4. Shrub dominated grasslands
  3. Accept that fire frequency and intensity should vary spatially. 

Most of the areas visited where fire could be considered were dominated by shrubs/forbs had a low grass fuel load. Fire will be low intensity and patchy. In many of the shrubby areas the first fire may not kill the shrubs, but should give the grass a competitive advantage. Subsequent fires (two or three years later) may kill a significant proportion of the shrubs. 

Fire frequency should always be flexible and based on a specific decision with defensible reasons as opposed to a regular program. Decisions can often be based on fuel load. 

Size of area to be burned

Area burned should be related to number of animals expected to congregate on burned area after the fire. High numbers of animals attracted to a small burned site may impact the vegetation through grazing and trampling. 

Ultimate objective of burning program

Create a mosaic of grassland – shrubland – open savanna – closed savanna – woodland (forest).

Frequent fire                                                                                     No fire


  Grassland    Shrubland    Open savanna    Closed savanna    Woodland


Spatial diversity

  • Mosaic

    • Spatial diversity
      • Species (within and between structural layers)
      • Structure (grass layer, shrub layer, tree layer)
    • Vegetation diversity
    • Bird diversity
    • Mammal diversity
    • Invertebrate diversity 


    Impressions of the state of the vegetation in the Mana Pools (specifically Chitake Springs area) after a short, first visit should be considered within the following constraints:

  1. No previous knowledge of the state of the vegetation or its management can be both advantageous and disadvantageous
    1. Advantages – fresh opinion based largely on comparisons with other areas and management in other areas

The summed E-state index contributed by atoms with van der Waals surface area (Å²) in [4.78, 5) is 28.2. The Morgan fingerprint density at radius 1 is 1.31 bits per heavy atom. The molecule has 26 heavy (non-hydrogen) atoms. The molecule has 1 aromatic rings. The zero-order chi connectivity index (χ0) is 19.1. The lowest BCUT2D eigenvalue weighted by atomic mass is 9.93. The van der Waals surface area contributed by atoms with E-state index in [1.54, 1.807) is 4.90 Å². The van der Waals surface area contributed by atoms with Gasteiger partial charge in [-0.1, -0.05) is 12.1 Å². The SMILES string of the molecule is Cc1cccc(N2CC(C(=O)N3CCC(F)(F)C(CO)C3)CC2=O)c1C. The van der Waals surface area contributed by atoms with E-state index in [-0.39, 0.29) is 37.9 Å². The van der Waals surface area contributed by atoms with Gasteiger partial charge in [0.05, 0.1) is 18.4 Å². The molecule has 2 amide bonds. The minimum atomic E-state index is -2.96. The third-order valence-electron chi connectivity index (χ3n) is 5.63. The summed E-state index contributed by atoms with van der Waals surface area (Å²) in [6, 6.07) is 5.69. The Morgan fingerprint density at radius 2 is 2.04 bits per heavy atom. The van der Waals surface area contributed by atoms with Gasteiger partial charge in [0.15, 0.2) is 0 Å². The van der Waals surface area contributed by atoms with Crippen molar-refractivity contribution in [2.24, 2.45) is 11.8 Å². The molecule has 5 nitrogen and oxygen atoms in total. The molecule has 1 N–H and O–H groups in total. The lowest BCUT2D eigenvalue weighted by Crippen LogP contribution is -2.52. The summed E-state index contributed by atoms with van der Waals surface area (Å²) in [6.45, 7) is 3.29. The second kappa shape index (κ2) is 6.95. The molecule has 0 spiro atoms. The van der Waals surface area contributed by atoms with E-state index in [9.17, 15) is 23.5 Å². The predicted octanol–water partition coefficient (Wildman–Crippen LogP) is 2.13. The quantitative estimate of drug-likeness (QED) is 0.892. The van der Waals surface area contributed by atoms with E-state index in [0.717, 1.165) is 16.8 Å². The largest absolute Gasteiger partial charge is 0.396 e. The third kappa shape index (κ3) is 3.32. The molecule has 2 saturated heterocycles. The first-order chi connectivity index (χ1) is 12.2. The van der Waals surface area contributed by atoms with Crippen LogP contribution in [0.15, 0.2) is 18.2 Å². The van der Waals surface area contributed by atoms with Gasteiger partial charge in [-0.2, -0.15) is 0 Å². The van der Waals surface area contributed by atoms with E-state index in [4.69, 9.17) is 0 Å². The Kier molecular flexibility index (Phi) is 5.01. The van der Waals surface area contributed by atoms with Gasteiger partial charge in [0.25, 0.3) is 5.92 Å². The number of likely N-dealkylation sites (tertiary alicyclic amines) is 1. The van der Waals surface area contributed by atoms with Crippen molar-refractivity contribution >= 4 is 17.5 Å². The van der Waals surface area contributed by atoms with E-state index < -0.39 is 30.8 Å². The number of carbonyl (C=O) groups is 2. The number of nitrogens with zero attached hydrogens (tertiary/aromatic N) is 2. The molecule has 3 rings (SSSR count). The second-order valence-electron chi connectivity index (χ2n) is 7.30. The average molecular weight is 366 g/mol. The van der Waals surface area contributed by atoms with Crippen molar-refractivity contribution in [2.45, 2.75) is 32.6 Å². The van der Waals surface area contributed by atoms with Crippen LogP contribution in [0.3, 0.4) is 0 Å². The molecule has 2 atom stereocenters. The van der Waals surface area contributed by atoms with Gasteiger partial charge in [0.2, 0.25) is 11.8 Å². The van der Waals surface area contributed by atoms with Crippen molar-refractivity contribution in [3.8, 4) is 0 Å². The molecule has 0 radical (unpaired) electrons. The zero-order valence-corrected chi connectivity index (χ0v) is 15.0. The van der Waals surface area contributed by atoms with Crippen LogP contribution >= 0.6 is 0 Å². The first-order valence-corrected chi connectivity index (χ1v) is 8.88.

2. Disadvantages – no knowledge of previous history of land use and management and no experience in the specific area.
  2. Coverage of the area was limited due to time constraints.
  3. It was not possible to visit other neighbouring areas that may be managed differently for comparison purposes. 

Chitake Springs

The vegetation comprised a mosaic of relatively thick, closed canopy savanna woodland, through open savanna and shrubby areas to grassland. The grassland areas appeared to be quite heavily utilised by grazing animals. Dominant grasses included Digitaria species and a range of annual grasses. In terms of the classical succession models of grassland function, there was no evidence of under utilisation with succession through to Increaser I type species that would be considered a precursor to bush encroachment or thickening. In contrast, the impression is one of heavy utilisation with a tendency to be dominated by annuals. Many of these annuals are probably largely driven by rainfall. In wet years they will probably increase in abundance and in dry years they will probably decline. Fire would probably not be considered necessary in such a system if the shrub and woody layer were ignored. 

However, there are a number of shrub species that dominate the grass layer in many areas. The shrubs appear able to compete effectively with the grasses for nutrients and light, dominate and act as a precursor to woody species. This is probably exacerbated by the relatively heavy utilisation of the grass layer. There was not much evidence of the shrubs being utilised by any herbivores. In areas utilised by buffalo, particularly corridors, shrub abundance declines dramatically due to trampling. Controlled burning (correct intensity and frequency and suitable area in relation to animal numbers) may play a role in allowing the grass layer to compete more effectively with the shrubs and maintain or increase the area of grassland relative to shrub and woody dominated landscapes. Incorrect use of fire may result in increased grazing pressure on the grass layer in burnt areas and may exacerbate the situation. 

Mana Pools (floodplain)

The presence of the exclosure plot allows some assessment of the impact of animals on the vegetation. Apparently the plot was fenced in 1986. A survey was carried out inside and outside the plot in 1994. The results indicated that there were differences between the plot and the surrounding areas. Ten years later, there is a substantial visual difference. It would be very useful to have the plots resurveyed.